GdkPixbufAnimationIter* gdk_pixbuf_animation_get_iter ( GdkPixbufAnimation* animation, const GTimeVal* start_time )
Get an iterator for displaying an animation.
The iterator provides the frames that should be displayed at a given time.
start_time would normally come from g_get_current_time(), and marks
the beginning of animation playback. After creating an iterator, you
should immediately display the pixbuf returned by
gdk_pixbuf_animation_iter_get_pixbuf(). Then, you should install
a timeout (with g_timeout_add()) or by some other mechanism ensure
that you’ll update the image after
gdk_pixbuf_animation_iter_get_delay_time() milliseconds. Each time
the image is updated, you should reinstall the timeout with the new,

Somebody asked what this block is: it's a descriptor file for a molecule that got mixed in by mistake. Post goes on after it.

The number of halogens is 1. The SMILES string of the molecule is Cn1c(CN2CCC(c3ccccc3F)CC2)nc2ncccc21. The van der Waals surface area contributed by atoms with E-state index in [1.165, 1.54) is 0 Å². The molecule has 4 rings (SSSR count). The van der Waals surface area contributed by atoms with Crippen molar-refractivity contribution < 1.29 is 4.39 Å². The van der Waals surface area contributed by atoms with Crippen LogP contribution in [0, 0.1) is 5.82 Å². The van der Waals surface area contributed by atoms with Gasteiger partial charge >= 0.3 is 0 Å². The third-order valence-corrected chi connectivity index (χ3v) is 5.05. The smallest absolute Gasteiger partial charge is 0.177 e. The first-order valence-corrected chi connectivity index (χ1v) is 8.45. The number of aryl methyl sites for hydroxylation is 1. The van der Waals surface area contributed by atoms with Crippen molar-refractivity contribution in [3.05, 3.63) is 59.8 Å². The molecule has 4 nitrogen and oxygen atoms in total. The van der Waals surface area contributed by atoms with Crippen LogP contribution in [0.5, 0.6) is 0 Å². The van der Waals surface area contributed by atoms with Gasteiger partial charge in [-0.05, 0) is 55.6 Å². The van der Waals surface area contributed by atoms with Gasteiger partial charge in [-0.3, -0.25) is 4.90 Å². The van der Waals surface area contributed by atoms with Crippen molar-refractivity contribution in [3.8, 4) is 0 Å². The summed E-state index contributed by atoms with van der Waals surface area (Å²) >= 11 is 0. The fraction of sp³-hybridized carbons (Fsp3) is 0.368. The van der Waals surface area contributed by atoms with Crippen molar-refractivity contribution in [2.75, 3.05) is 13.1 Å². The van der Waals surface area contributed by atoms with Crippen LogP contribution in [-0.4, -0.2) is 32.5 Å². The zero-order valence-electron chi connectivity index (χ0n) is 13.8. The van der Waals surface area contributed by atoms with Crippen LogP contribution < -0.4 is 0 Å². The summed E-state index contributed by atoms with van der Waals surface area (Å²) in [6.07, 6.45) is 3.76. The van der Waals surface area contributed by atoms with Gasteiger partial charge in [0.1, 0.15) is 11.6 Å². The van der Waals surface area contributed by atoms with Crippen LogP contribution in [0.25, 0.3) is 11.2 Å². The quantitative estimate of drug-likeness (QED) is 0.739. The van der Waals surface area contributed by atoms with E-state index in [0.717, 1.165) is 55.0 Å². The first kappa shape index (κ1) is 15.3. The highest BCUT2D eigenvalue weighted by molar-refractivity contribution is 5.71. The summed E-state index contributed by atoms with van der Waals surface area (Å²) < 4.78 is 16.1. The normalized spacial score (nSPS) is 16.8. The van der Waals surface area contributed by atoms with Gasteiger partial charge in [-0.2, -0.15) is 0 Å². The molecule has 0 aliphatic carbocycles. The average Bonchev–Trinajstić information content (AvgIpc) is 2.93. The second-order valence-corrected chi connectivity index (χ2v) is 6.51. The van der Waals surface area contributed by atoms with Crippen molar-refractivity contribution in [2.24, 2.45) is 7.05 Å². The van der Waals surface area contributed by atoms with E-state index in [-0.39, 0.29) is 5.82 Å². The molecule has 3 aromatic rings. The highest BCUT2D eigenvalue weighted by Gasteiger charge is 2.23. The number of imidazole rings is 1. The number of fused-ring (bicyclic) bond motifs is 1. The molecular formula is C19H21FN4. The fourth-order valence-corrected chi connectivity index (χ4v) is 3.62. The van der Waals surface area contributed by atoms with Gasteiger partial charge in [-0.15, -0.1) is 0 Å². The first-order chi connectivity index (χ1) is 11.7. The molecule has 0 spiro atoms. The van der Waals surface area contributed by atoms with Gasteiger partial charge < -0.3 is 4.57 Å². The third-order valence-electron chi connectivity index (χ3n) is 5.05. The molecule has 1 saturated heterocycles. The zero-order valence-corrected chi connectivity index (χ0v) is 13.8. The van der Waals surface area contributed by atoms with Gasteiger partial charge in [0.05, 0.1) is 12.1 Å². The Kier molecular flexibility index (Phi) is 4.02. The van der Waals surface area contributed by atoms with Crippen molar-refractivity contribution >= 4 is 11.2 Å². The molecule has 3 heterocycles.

possibly-changed delay time.
As a shortcut, if
NULL, the result of
g_get_current_time() will be used automatically.
To update the image (i.e. possibly change the result of
gdk_pixbuf_animation_iter_get_pixbuf() to a new frame of the animation),
If you’re using
GdkPixbufLoader, in addition to updating the image
after the delay time, you should also update it whenever you
receive the area_updated signal and
TRUE. In this case, the frame currently being fed into the loader
has received new data, so needs to be refreshed. The delay time for
a frame may also be modified after an area_updated signal, for
example if the delay time for a frame is encoded in the data after
the frame itself. So your timeout should be reinstalled after any
A delay time of -1 is possible, indicating “infinite”.
Time when the animation starts playing.
The argument can be
The data is owned by the caller of the method.
An iterator to move over the animation.
|The caller of the method takes ownership of the data, and is responsible for freeing it.|